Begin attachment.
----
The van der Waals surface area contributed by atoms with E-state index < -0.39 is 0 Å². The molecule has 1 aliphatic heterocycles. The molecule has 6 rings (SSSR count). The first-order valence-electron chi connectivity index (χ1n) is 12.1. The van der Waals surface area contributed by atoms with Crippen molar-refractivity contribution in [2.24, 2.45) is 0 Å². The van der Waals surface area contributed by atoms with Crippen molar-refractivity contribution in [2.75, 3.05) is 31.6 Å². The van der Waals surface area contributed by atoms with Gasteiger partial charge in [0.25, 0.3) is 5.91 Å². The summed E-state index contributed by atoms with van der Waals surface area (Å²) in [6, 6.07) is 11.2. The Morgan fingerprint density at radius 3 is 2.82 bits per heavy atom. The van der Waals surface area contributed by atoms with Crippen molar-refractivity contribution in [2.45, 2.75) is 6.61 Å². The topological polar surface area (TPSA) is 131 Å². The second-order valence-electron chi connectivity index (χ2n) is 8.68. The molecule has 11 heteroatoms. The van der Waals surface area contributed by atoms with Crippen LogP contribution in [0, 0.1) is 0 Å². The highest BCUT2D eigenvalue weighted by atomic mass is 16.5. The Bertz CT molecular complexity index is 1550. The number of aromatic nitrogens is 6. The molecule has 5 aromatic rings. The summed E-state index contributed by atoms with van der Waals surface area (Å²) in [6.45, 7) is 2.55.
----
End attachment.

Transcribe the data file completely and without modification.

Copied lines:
The van der Waals surface area contributed by atoms with E-state index < -0.39 is 0 Å². The molecule has 1 aliphatic heterocycles. The molecule has 6 rings (SSSR count). The first-order valence-electron chi connectivity index (χ1n) is 12.1. The van der Waals surface area contributed by atoms with Crippen molar-refractivity contribution in [2.24, 2.45) is 0 Å². The van der Waals surface area contributed by atoms with Crippen molar-refractivity contribution in [2.75, 3.05) is 31.6 Å². The van der Waals surface area contributed by atoms with Gasteiger partial charge in [0.25, 0.3) is 5.91 Å². The summed E-state index contributed by atoms with van der Waals surface area (Å²) in [6, 6.07) is 11.2. The Morgan fingerprint density at radius 3 is 2.82 bits per heavy atom. The van der Waals surface area contributed by atoms with Crippen molar-refractivity contribution in [2.45, 2.75) is 6.61 Å². The topological polar surface area (TPSA) is 131 Å². The second-order valence-electron chi connectivity index (χ2n) is 8.68. The molecule has 11 heteroatoms. The van der Waals surface area contributed by atoms with Crippen LogP contribution in [0, 0.1) is 0 Å². The highest BCUT2D eigenvalue weighted by atomic mass is 16.5. The Bertz CT molecular complexity index is 1550. The number of aromatic nitrogens is 6. The molecule has 5 aromatic rings. The summed E-state index contributed by atoms with van der Waals surface area (Å²) in [6.45, 7) is 2.55.